Think of road trips with your children as rare opportunities. When else do you have a long stretch of time with your kids uninterrupted by television, homework, phone calls, their friends or other distractions? Especially with kids along, getting there can be half the fun.
To make sure, plan ahead and follow the cardinal rule of family travel: maintain a sense of humor. After all, sometimes cars break down, babies spit up, traffic crawls and attractions get crowded. Here are some suggestions, oriented to age groups, to make your road trip memorable for all the right reasons.
Tweens and Teens:
•Talk with them . Get the conversation going by telling tales of your childhood. Kids love to hear about their parents at their same age.
•Listen . A car provides an ideal venue for older children to open up about their feelings. Since the driver looks straight ahead and the passengers often do too, conversation feels much less judgmental than a face-to-face talk. On a long stretch of highway when it's dark, you're likely to find out what it really felt like to come in third at the swim meet.
•Let teens pick aspects of the trip . The ultimate procrastinators, most teens won't have given your journey much thought, although they will express definite opinions. Once on the highway, hand your teens guidebooks and travel apps so they can choose a few activities and restaurants.
•Share music. Music really can soothe the soul. Ask your teens to share songs from their personal iPods or MP3 players that the family might like. Use your car's stereo system or tote a portable speaker.
•Vary the seating . After miles on the road, it's common to hear such backseat cries as "His foot is on my side." To manage a meltdown, divide and conquer. Switch places so that the child old enough to sit in the front moves next to the driver. If there's another adult, have him sit in the rear. That not only stops squabbles, but gives each child important one-on-one time with a parent or grandparent.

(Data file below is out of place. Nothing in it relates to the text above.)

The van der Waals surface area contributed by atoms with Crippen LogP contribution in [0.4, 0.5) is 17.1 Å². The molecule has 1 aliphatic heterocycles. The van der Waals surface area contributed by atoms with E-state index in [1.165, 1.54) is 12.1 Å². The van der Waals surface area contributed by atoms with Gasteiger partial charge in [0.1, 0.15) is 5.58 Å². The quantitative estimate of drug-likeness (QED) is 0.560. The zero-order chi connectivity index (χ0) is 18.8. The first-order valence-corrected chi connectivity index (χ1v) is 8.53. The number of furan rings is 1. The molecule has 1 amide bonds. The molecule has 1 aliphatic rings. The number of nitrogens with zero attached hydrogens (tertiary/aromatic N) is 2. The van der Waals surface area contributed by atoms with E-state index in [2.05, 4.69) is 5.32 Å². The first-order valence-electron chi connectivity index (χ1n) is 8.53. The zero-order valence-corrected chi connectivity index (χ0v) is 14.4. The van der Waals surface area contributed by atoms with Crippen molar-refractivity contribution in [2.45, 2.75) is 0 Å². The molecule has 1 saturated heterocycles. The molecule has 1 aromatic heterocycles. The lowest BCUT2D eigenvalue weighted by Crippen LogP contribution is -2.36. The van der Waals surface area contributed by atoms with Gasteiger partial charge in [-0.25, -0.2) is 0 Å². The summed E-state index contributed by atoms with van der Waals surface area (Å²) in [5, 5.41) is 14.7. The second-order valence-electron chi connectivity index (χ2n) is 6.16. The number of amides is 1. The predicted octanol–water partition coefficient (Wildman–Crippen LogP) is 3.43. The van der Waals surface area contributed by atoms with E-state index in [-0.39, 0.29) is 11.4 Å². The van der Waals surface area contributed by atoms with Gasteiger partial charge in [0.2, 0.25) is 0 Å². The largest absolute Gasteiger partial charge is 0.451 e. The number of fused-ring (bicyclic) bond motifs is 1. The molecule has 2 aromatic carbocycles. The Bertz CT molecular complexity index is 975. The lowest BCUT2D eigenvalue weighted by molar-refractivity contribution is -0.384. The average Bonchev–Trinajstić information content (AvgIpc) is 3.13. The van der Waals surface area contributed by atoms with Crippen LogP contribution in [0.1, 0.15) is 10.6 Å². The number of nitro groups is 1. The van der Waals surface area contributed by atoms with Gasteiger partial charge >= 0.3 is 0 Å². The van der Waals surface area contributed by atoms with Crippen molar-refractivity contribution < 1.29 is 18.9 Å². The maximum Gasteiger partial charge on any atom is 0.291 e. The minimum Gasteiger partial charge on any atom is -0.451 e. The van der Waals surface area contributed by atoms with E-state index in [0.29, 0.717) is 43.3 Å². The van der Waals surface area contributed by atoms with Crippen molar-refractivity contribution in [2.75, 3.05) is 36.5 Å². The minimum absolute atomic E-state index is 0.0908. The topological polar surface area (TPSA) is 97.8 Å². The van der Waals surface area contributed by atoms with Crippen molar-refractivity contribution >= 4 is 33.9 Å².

•Use the baby to mark a border . With three children, place the littlest one in the middle of the car's backseat. That creates a buffer zone between fighting older siblings and positions two kids to play with the tot.
•Think picnic. Tweak the tried-and-true rule of taking a bathroom and snack break every two to three hours: pack a lunch and pause for a picnic and a Frisbee game at a local or state park along your route.
•Bring games and toys . Bring the movies, portable electronic games and other hi-tech toys your brood favors. But think low-tech, too. Pack pipe cleaners for making crazy-shaped critters, as well as coloring books, crayons and sticker games, plus a few new toys as a surprise.
•Arrive by late afternoon . After a day on the road, everybody looks forward to an out-of-car experience. Plan to arrive at your daily destination well before dinner so that you and the kids can take advantage of the swimming pool or play area.
Babies and Toddlers:
•Understand your family's rhythms of the road . Some families prefer putting little ones in pajamas and starting the drive after dinner when traffic diminishes and kids sleep. Others find that early-morning departures enable them to be at their destination before the late-afternoon, kid-cranky hours.
•Work with a tot's schedule, not against it. Maximize little ones' nap time by driving when they sleep and stopping for meals when they are hungry. Don't expect your three-year-old not to be tired when it's her nap time just because you've arrived at the children's museum.
•Know what your child can drink in a moving vehicle . Some children can down a bottle of juice or milk in the car, but then upchuck it two miles down the highway. Best to give some thirsty tots only water until you pull in to a rest stop.
•Be prepared . Keep lots of wet wipes, paper towels, and diapers as well as a few trash bags and extra clothes within easy reach.
•Dress for the drive . Make sure the baby's wearing easy to undo, comfortable clothing. Save the "grandma dress" with the lace and frills for after your arrival.